Billionaire investor Ray Dalio has called on politicians to declare the growing wealth gap a national emergency and take urgent steps to address it or face the prospect of a violent revolution where “we are all going to try to kill each other”.
In a conversation with fellow hedge fund manager and billionaire Paul Tudor Jones at the Greenwich Economic Forum on Tuesday, the Bridgewater Associates founder echoed his previous comments and those of other billionaires who have expressed concerns about wealth disparity and a “broken” capitalist system.
“The world has gone mad and the system is broken,” said Mr Dalio, who was the highest earning hedge fund manager last year, pocketing $2bn in fees and returns on his personal stake in Bridgewater funds.
“The reason it is broken is because it is not an equal opportunity system. It needs to be reformed in a way that works better”.
Mr Jones shared Mr Dalio’s concerns about the demise of capitalism but said that fixing the problem is “easy” if public companies can be convinced to shift their focus to more than just shareholder returns.
“We have 6m employees of public companies that today do not make a living wage,” said the 65-year-old founder of Tudor Investment Corporation. “Fifty years ago, 6.5 per cent of corporate revenues went to shareholders. Today that number is 13 per cent”.
Mr Jones has set up an organisation called Just Capital that ranks companies on their treatment of employees.
His and Mr Dalio’s comments reflect an intensifying debate among hedge fund billionaires over how to characterise and respond to wealth disparity. Leon Cooperman, founder of Omega Advisors, penned a five-page open letter to Elizabeth Warren last week attacking the Democratic presidential candidate’s “soak-the-rich positions on taxes”.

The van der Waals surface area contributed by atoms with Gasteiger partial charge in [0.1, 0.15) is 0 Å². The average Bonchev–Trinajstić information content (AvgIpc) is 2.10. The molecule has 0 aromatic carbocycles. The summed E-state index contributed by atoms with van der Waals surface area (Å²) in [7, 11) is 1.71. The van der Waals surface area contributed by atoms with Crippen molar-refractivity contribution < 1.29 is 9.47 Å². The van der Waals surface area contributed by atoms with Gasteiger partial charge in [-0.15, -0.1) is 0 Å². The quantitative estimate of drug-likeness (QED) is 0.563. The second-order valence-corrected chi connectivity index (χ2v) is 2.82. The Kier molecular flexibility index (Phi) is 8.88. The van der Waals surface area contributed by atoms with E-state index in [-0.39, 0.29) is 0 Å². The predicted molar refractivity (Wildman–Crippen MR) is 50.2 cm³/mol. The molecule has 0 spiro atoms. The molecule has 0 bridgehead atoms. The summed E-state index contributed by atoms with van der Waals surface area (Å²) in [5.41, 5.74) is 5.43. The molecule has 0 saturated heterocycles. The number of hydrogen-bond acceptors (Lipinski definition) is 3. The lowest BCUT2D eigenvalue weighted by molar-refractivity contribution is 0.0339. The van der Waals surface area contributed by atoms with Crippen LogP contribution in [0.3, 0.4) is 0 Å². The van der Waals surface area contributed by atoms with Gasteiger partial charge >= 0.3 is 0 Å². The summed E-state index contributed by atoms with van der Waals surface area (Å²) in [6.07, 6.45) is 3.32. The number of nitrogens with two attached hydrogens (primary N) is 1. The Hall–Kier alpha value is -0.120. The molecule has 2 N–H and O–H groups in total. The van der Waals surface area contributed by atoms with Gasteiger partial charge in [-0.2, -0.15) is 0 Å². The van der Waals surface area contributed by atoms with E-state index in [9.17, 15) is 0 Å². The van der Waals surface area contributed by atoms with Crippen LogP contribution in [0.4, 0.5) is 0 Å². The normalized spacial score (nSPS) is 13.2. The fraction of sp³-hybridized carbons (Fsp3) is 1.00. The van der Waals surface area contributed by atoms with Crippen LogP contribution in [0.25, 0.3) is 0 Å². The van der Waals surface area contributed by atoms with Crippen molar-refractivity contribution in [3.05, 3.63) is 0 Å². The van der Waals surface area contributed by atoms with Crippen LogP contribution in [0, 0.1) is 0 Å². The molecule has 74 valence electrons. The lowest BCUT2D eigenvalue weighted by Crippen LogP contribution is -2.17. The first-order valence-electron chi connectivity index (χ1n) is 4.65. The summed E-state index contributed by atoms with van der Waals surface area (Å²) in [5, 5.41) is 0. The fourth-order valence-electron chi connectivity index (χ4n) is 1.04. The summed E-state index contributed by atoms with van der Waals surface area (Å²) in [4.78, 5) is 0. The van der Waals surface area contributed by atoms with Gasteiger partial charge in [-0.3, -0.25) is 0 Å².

In Greenwich, Mr Jones also sounded the alarm over the US budget deficit, calling Donald Trump “the greatest salesman in the history of this country” for convincing the Republican party that “a 5 per cent budget deficit adjusted for the economic strength we have right now is a reasonable proportion and one that is good government policy”.
If the deficit continues to grow at the current pace, the US will in 10 years have exceeded the threshold where Greece encountered its recent debt crisis, he warned.
An Elizabeth Warren presidency will scare the stock market, Mr Jones said. Tudor polled its investment staff, who said that if Ms Warren is elected, the S&P 500 would trade at about 2,500 compared to 3,600 if Mr Trump is re-elected. The index was 3,076 on Tuesday.
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